How was school today? June 9, 2009Posted by sashahc in Uncategorized.
Tags: assistive tech, children, how was school today, kids, sensors, storytelling
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This is very complex use of assistive technologies that has the potential to go many places. Basically, it records data about what is going on around a kid and allows them to create a story about it. It is designed for kids with serious disabilities such as Cerebral Palsy that make communication hugely laborious.
This is a great synthesis of sensor data gathering and visualization, storytelling design, natural language studies, assistive technologies, and interface design for kids.
From their grant summary:
Our goal is to develop a computer tool which helps children who cannot speak create a story about their day at school. Story telling is an essential aspect of social interaction, and story-telling skills are developed through practice. It is difficult for non-speaking children to get such practice, our tool will help them.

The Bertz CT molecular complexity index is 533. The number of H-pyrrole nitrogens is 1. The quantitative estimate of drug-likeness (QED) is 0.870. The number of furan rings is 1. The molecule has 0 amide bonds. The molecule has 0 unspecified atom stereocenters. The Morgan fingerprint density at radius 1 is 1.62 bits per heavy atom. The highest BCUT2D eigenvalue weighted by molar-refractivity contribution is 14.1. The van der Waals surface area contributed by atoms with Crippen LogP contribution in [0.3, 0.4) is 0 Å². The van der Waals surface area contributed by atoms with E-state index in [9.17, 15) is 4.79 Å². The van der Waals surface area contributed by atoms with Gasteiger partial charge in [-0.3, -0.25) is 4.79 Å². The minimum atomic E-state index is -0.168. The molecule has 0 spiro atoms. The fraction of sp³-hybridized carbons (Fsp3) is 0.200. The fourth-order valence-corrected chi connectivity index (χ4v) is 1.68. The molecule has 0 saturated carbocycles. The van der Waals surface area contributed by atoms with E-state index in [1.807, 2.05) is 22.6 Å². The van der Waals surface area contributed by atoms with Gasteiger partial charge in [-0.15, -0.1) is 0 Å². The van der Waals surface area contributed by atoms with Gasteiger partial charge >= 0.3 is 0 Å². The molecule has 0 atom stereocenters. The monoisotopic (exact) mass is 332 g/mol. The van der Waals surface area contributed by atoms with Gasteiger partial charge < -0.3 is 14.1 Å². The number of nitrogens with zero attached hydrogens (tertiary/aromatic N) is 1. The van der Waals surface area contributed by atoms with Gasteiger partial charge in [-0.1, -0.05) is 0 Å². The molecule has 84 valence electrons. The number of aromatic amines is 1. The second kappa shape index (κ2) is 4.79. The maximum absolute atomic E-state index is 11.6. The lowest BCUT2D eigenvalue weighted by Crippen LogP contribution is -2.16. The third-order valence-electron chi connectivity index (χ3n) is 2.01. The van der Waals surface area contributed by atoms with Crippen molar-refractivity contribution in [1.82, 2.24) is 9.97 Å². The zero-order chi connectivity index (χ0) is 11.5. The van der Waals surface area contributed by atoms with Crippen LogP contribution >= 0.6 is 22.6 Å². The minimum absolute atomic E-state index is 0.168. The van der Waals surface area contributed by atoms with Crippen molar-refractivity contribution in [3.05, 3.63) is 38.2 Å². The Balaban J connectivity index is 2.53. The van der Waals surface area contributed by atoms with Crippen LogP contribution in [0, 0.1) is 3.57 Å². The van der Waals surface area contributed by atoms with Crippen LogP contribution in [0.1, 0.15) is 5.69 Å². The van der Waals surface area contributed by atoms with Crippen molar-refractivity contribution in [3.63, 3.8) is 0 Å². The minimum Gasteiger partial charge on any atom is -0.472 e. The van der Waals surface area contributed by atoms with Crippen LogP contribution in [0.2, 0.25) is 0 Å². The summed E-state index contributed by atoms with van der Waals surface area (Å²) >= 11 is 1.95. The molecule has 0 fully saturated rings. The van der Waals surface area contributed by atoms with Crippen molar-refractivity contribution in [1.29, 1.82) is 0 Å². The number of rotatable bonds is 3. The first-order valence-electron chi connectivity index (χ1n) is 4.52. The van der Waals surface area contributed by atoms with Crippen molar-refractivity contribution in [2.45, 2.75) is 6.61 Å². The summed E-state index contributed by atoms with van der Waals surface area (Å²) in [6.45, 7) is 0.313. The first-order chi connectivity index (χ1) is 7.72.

More specifically, we want to use various kinds of sensors to acquire information about where the child went, what she did, and who she interacted with; write a computer program which automatically creates a draft story based on this data; and create a story editing and narration interface which lets children edit the draft story and then tell it when they are happy with it. Possible sensors include GPS for tracking where children go, RFID tags for tracking what objects children interact with and hence their activities; and barcode scanners for recording who children interact with. The story-generation software will be based on technology for generating English summaries of data which has been developed in other EPSRC-funded projects such as SumTime, RoadSafe, and BabyTalk. The story editing interface will probably be based on a visual timeline metaphor.
Courtesy of ACM courtesy of BBC News, here’s a bit from a recent article:
Dr Ehud Reiter, from the University of Aberdeen’s school of natural and computing sciences, said: “How was school today? uses sensors, swipe cards, and a recording device to gather information on what the child using the system has experienced at school that day.
“This can then be turned into a story by the computer – using what is called natural language generation – which the pupils can then share when they get home.